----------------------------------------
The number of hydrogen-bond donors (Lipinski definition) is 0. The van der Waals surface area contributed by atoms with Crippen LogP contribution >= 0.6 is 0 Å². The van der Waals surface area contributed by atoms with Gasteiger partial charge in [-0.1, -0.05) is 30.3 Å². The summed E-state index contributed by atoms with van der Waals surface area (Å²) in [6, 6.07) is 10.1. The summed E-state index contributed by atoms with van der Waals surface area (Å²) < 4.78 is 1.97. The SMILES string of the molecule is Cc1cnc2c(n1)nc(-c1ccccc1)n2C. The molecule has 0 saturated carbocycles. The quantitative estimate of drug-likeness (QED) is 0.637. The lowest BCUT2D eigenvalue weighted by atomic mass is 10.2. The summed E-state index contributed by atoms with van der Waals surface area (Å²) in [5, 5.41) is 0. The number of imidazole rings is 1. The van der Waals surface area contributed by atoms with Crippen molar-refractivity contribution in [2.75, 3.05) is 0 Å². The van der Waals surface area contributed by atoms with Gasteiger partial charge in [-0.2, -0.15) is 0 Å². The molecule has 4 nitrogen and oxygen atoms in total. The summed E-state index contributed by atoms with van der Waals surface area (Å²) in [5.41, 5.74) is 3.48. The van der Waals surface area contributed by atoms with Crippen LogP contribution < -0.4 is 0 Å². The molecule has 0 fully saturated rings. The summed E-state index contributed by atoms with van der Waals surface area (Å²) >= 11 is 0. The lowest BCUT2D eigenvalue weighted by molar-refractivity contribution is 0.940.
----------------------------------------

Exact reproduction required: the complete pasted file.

The number of hydrogen-bond donors (Lipinski definition) is 0. The van der Waals surface area contributed by atoms with Crippen LogP contribution >= 0.6 is 0 Å². The van der Waals surface area contributed by atoms with Gasteiger partial charge in [-0.1, -0.05) is 30.3 Å². The summed E-state index contributed by atoms with van der Waals surface area (Å²) in [6, 6.07) is 10.1. The summed E-state index contributed by atoms with van der Waals surface area (Å²) < 4.78 is 1.97. The SMILES string of the molecule is Cc1cnc2c(n1)nc(-c1ccccc1)n2C. The molecule has 0 saturated carbocycles. The quantitative estimate of drug-likeness (QED) is 0.637. The lowest BCUT2D eigenvalue weighted by atomic mass is 10.2. The summed E-state index contributed by atoms with van der Waals surface area (Å²) in [5, 5.41) is 0. The number of imidazole rings is 1. The van der Waals surface area contributed by atoms with Crippen molar-refractivity contribution in [2.75, 3.05) is 0 Å². The van der Waals surface area contributed by atoms with Gasteiger partial charge in [-0.2, -0.15) is 0 Å². The molecule has 4 nitrogen and oxygen atoms in total. The summed E-state index contributed by atoms with van der Waals surface area (Å²) in [5.41, 5.74) is 3.48. The van der Waals surface area contributed by atoms with Crippen LogP contribution < -0.4 is 0 Å². The molecule has 0 fully saturated rings. The summed E-state index contributed by atoms with van der Waals surface area (Å²) >= 11 is 0. The lowest BCUT2D eigenvalue weighted by molar-refractivity contribution is 0.940.